The NHS have just published that some of their systems have been attacked and hacked by Ransomeware. It’s not surprising considering they are using antiquated versions of windows, but saying that they do have a whole army of IT and security experts at their disposal so how on earth can you stay safe.
The first thing to do is recognise what risk means with the info you keep on your pc. You could find yourself in any one of these situations:
- Accidental data loss by a system user within your office
- Hackers and virus attacks resulting in partial or total data loss
- Hardware failure resulting in partial or total data loss
Whatever situation you find yourself in, the solution in some way will cost you in both time and money, so it is obvious that knowing these problems exist means we have to make some sort of plan to reduce damage.
Damage limitation is pretty simple and costs very little, but many of you ignore the risks and only react when the proverbial has hit the fan.
There is a belief that having anti virus installed will be everything sorted, but that is not true. There are many types of virus and the anti virus companies are always playing catch-up. By the time you update your pc anti virus it may be too late and your files could be infected. Once infected, not all viruses can be cleared, especially Ransomeware.
Many of you have probably never actually paid for your antivirus software after the initial trial period and that is a huge mistake. You have in effect left your front door open to attack.
Viruses can get on your machine in so many ways including:
- email links to websites that trigger an attack when loaded
- email attachments like microsoft files with macros embedded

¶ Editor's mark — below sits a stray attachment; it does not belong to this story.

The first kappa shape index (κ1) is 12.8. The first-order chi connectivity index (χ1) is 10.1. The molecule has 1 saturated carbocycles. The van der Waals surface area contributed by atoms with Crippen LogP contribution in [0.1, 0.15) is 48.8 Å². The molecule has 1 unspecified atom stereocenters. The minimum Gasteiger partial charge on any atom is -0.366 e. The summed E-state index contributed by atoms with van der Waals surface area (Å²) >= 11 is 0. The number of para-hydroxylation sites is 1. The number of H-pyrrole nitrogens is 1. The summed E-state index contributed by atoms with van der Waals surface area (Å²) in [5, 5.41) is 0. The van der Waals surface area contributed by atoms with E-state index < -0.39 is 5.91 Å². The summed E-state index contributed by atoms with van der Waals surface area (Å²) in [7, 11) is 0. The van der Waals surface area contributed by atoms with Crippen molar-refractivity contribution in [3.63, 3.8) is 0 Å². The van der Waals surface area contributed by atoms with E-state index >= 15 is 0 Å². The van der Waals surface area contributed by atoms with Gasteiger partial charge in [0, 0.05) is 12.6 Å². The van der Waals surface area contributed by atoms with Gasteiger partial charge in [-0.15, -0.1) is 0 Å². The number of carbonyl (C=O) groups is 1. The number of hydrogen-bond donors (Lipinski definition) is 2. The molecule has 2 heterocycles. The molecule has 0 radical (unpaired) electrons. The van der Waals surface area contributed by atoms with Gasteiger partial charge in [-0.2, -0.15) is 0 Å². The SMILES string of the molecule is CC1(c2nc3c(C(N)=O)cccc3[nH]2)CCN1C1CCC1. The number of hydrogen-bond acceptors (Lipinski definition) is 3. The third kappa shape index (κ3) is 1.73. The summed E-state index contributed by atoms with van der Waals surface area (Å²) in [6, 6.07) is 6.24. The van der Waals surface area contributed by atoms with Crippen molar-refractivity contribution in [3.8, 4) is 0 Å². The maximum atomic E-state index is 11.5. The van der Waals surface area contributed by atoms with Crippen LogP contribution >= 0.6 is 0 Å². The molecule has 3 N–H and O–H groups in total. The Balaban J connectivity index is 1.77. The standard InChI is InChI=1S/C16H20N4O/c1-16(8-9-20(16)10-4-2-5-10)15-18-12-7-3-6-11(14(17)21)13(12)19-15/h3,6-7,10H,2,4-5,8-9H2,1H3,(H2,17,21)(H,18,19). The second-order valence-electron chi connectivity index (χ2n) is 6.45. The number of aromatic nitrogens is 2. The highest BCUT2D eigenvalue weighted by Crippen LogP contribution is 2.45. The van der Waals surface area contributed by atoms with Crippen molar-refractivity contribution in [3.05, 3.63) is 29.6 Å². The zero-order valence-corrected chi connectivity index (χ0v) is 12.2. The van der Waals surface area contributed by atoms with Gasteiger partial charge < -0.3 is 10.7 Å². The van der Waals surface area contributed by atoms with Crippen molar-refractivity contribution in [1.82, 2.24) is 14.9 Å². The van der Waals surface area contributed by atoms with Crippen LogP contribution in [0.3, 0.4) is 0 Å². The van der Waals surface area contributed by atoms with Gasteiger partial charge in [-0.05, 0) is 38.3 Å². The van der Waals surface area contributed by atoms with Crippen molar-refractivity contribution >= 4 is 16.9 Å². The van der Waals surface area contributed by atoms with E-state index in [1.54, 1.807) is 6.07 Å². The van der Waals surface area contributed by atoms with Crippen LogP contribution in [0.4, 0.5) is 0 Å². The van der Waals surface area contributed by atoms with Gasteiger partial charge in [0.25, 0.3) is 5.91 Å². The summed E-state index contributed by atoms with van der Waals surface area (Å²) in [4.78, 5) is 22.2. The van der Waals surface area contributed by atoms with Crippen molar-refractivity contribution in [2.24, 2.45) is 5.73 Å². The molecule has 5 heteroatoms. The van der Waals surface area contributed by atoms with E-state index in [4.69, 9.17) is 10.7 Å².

- inserting peoples usb dongles that may already be infected
- surfing the web
A basic method of damage limitation for all scenarios.
- Every day make a backup of data. Better still don’t keep data on individual machines, but keep it centrally on a server or network drive called a NAS.
- Risk involved with any storage device like a hard drive or usb drive is a virus or failure could affect them and in that case the backup you have made will also fail.
- Every week make a backup of the more critical data to an offsite location, maybe Dropbox or similar.
- If you upload an infected file to Dropbox you will then reinfect your pc when downloading it later.
- Every week or two make a cd or dvd copy of this critical data and then archive it.
- The archiving of data onto a single write medium like cd or dvd is the only fool proof way of having a non infected copy of the info.
- Actually pay for an anti virus program and do not let it lapse.
- Do not let any member of the public or client bring USB sticks in or cd roms they have made.
- Do not let people use your wifi.
- Do not let staff use the office machine or wifi to do their own web browsing.
What don’t you need.
I’ve seen some riding centres go way overboard with complicated networks and lots of machines that far outweigh the use they actually have. Keep it simple and life is so much easier to maintain.
How can we help
If you ‘re unsure on anything mentioned than we’re happy to give you some free advice and time.